An anthropomorphized french fry container complete with cartoonish white gloves and big blue sneakers is the memorable mascot of a new eatery in Arroyo Grande.
“We have not named him yet,” said Joe Lassiter, the owner and founder of French Fries. This aptly named dining spot specializes in burgers, corn dogs, chicken strips, and, most importantly, its own namesake.
“I’m a big guy on fries. I mean, it’s half the food,” said Lassiter, who opened the casual eatery on East Grand Avenue in February.
When customers approach the restaurant’s front counter, they’ll find a list of 10 different french fry styles to choose from: shoestring, crinkle, wedge, sidewinder, waffle, curly, seashore, steak, sweet potato, and tater tots.
There are also dozens of topping options to pick from—including chili, pulled pork, carne asada, cheese curds, poutine gravy, bacon, guacamole, nacho cheese, and much more.
Patrons can customize their own combinations of fries and toppings or order from a handful of preset signature french fry assortments. Similarly, there’s a preset burger to order, or customers can opt to build their own.
From the beginning, Lassiter’s top priority in bringing French Fries to fruition was to serve a need that he found lacking in his own community, he said.
“I wanted the pricing to be fair. I don’t want to go out to lunch and get a burger and fries and have it cost 22 bucks. It happens multiple times at multiple places. It kills me,” Lassiter said. “I should be able to get a burger, fries, and a soda for like 10, 11 bucks.”
Another focus Lassiter aimed to emphasize at French Fries was a made-to-order approach.
“Everything is cooked to order. It’s not just sitting back there on a warmer,” said Lassiter, who added that he can’t stand going to burger places where the fries are lukewarm or soggy by the time his order gets to him.
“I opened this place out of spite because I want a fair-priced hamburger and crispy goddamn french fries when I order them,” said Lassiter.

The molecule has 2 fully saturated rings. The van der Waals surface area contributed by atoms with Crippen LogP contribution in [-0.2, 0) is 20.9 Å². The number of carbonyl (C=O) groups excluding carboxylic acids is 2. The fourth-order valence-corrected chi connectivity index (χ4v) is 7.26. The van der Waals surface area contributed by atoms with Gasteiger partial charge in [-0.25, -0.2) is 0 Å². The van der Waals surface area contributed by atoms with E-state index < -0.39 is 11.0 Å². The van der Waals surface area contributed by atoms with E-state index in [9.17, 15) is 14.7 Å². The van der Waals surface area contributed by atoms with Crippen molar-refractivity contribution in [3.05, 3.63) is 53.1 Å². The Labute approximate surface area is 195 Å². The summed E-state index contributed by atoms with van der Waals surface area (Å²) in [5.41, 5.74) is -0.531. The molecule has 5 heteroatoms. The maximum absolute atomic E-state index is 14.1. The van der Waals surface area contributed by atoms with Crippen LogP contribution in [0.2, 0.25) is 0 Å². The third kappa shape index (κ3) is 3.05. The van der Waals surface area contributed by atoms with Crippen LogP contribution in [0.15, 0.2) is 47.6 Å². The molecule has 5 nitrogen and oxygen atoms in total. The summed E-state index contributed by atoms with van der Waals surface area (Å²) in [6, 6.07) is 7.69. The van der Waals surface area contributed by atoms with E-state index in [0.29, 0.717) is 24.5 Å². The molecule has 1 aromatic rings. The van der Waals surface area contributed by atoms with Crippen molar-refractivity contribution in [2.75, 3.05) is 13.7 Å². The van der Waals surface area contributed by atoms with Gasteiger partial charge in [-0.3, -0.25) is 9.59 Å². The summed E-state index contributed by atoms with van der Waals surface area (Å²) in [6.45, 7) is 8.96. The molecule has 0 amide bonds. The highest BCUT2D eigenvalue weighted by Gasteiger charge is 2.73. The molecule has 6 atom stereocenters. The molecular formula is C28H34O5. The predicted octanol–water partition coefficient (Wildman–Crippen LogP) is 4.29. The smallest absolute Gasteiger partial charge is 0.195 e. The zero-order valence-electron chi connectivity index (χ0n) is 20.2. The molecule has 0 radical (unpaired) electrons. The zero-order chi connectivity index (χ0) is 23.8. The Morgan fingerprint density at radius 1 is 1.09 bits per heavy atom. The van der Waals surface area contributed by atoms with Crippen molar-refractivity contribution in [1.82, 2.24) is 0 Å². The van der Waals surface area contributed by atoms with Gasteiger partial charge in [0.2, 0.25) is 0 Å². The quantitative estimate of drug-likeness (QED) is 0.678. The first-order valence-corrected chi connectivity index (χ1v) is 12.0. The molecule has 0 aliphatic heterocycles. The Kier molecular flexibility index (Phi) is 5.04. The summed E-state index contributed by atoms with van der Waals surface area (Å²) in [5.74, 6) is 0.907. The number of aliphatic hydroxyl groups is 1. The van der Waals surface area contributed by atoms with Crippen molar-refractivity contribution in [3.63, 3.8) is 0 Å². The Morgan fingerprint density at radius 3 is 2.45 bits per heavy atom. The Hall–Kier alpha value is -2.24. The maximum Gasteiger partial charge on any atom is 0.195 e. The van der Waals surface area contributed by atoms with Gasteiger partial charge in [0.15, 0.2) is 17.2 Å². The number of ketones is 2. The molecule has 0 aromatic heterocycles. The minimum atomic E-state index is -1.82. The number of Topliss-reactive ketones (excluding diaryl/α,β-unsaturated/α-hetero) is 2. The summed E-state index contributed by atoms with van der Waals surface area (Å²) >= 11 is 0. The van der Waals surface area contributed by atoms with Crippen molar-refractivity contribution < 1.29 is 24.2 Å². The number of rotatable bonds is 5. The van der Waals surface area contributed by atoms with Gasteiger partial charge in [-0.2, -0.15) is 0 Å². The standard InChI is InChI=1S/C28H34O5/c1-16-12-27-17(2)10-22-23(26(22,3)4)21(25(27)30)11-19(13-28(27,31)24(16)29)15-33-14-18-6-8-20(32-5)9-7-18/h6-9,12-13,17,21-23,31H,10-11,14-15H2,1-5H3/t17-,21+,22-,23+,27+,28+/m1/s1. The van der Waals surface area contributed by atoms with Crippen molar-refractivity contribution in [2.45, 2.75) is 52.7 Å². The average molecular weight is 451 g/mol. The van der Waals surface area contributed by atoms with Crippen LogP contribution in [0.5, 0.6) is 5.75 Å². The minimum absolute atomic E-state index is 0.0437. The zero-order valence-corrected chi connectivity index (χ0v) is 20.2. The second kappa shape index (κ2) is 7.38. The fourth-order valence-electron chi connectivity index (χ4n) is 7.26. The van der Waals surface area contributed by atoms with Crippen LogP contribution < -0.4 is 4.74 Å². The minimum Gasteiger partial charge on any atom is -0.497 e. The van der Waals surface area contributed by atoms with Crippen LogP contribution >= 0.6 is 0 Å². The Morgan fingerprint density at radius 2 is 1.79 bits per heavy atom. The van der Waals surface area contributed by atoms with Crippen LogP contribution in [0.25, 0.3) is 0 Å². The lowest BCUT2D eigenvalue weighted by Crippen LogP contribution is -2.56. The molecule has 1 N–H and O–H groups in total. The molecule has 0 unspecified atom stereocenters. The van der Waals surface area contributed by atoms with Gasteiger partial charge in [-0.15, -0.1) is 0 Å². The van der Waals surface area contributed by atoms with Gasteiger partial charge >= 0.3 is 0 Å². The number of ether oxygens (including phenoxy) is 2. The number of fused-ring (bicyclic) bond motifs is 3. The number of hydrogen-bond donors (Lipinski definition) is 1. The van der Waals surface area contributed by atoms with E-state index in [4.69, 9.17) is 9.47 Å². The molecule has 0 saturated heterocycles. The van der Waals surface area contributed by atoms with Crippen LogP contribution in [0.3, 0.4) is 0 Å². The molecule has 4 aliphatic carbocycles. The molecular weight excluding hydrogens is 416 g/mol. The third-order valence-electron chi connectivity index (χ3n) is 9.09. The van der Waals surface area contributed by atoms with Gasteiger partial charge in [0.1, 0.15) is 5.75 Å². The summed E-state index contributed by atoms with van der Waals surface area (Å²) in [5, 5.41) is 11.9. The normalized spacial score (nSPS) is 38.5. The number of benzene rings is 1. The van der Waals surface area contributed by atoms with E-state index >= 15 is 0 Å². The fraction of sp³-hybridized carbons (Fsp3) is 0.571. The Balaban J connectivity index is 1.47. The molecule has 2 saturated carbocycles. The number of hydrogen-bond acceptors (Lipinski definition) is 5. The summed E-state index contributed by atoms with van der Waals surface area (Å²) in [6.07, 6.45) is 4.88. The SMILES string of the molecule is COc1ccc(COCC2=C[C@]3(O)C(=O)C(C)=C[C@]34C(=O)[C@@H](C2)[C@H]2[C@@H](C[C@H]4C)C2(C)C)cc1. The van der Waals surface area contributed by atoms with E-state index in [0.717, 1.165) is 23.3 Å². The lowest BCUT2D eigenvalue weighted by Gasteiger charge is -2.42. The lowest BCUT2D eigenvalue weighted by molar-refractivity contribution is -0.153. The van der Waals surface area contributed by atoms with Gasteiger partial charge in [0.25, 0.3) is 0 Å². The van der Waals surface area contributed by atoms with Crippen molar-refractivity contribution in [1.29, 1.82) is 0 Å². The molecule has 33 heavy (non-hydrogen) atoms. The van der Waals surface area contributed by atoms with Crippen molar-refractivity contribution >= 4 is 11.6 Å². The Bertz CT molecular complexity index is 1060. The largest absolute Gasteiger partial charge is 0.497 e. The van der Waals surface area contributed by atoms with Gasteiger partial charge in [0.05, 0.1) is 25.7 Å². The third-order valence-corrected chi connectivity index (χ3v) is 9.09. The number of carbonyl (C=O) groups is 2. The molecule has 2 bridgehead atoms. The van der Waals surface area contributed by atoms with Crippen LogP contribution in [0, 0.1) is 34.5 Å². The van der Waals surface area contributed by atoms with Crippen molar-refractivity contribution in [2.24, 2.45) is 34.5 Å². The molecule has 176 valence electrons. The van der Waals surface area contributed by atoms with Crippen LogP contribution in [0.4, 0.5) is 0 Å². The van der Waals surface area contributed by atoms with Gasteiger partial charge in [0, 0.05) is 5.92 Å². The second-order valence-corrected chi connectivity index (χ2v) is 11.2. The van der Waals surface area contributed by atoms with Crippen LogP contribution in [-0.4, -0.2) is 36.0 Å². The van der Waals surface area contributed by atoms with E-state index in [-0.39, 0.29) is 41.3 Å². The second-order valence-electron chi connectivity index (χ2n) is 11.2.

Lassiter prefers quality over speed when it comes to getting orders out, but French Fries is still relatively fast compared to similar kinds of eateries.
“Even now when we’re jam-packed, I think the longest ticket’s nine to 12 minutes,” said Lassiter who added that lines were out the door during the restaurant’s opening weekend, which resulted in 55-minute waits for some guests.
Due to the eatery’s success so far over the past few months, Lassiter has plans to expand the space by taking over a vacant building next door.
“We’re knocking down this wall here,” the restaurateur said, while pointing to the wall at the right of the restaurant, where a small mural of the french fry mascot—who Lassiter has unofficially nicknamed Fry Guy—currently rests.
Once that wall comes down and some interior renovations are complete, the neighboring space will be home to French Fries’ upcoming family amusement center with arcade games and more seating for on-site dining.
“I’m trying to cater to the younger crowd as far as the gaming goes,” said Lassiter, who revealed that the arcade will include air hockey, racing games, and more. “We want to incorporate more of a family atmosphere here, and I’ve always wanted to own some kind of family entertainment center.”
Lassiter, who also owns California Diesel and RV in Oceano, said that between the 10 types of french fry styles currently offered at French Fries, it’s hard to pick a favorite.
“But gun to my head, I’d probably go steak or seashore,” said the local business owner, who personally likes to pair his fries with a single-patty burger.
Arts Editor Caleb Wiseblood is a big fan of shoestring fries and tater tots. Send comments to [email protected].